In the present work the capacity for inhibiting the growth of two strains of S. pneumoniae (D39 and TIGR4) and H. influenzae (DSM 9999) by Cc, Ed, Eg, Es and Ev EOs was evaluated and compared with that of tea tree EO and the antibiotic chloramphenicol (Table 3).
All essential oils showed poor antibacterial activity in comparison with the antibiotic chloramphenicol, however differences could be observed among the EOs and bacterial strains (Table 3). For example, all EOs were less effective against S. pneumoniae TIGR4 in comparison with S. pneumoniae D39. For S. pneumoniae TIGR 4, tea tree EO showed better activity than Myrtaceae EOs, and the strain was even resistant to Ed EO. For H. influenzae, no significant differences (p > 0.05) were observed between the antibacterial activity-assayed Myrtaceae EOs (Table 3).
The MIC and MBC values were determined for Es, Eg, and tea tree EOs (Table 4). The lowest MIC and MBC values were observed for Eg EO against S. pneumoniae TIGR 4, with values of 0.015 and 0.05 mg/mL, respectively. Both S. pneumoniae strains showed a similar MIC and MBC for the tea tree EO, namely 0.025 and 0.1 mg/mL, respectively. However, for the Es EO S. pneumoniae D39 showed a similar MIC value to S. pneumoniae TIGR 4, but the MBC value was the double of that of S. pneumoniae TIGR 4, showing an MBC of 0.3 mg/mL in contrast to TIGR 4 that showed an MBC of 0.15 mg/mL (Table 4). Such differences may be associated with serotype differences between the strains. Moreover, Eg EO, that in the diffusion agar test showed a very weak activity against S. pneumoniae TIGR 4, displayed an efficient activity in the microdilution assay, even in comparison with tea tree EO. These differences may be related to its low diffusion ability. Intriguing was the resistant behaviour of H. influenza that was able to growth at the highest EO concentration tested (0.4 mg/mL). Eg EO showed a better activity against S. pneumoniae, that can be related with its richness in 1,8-cineole and α-pinene. In addition, 1,8-cineole prevents the growth of other microorganisms, but when in association with other terpenes in an essential oil, such as camphene, α-pinene, globulol and limonene, it was more efficient against S. aureus, methicillin-resistant S. aureus (MRSA), Escherichia coli and Candida albicans, and also biofilms of MRSA and P. aeruginosa [34].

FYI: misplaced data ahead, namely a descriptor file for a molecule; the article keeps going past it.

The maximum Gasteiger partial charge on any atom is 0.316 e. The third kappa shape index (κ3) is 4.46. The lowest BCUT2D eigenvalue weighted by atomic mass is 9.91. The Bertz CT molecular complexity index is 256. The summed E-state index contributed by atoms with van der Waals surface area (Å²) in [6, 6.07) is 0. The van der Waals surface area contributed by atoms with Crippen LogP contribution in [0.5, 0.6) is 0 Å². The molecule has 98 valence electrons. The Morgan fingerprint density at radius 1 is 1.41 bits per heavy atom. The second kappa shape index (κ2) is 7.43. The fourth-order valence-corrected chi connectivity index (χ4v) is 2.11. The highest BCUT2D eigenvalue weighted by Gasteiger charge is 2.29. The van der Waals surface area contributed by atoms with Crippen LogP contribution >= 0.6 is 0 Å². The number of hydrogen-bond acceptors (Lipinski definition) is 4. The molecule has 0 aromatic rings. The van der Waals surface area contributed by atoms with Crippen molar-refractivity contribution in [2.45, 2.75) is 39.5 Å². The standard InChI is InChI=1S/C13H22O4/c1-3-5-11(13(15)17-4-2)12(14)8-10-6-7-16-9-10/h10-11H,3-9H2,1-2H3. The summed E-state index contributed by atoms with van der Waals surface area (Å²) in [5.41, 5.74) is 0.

3.3. Antiproliferative Activity

The antiproliferative activities of Corymbia and Eucalyptus species EOs were studied with the THP-1 cell line (human acute monocytic leukaemia) using the MTT assay. Cells were incubated to increasing amounts of EOs for 24 h and 96 h (Figure 2 and Figure 3).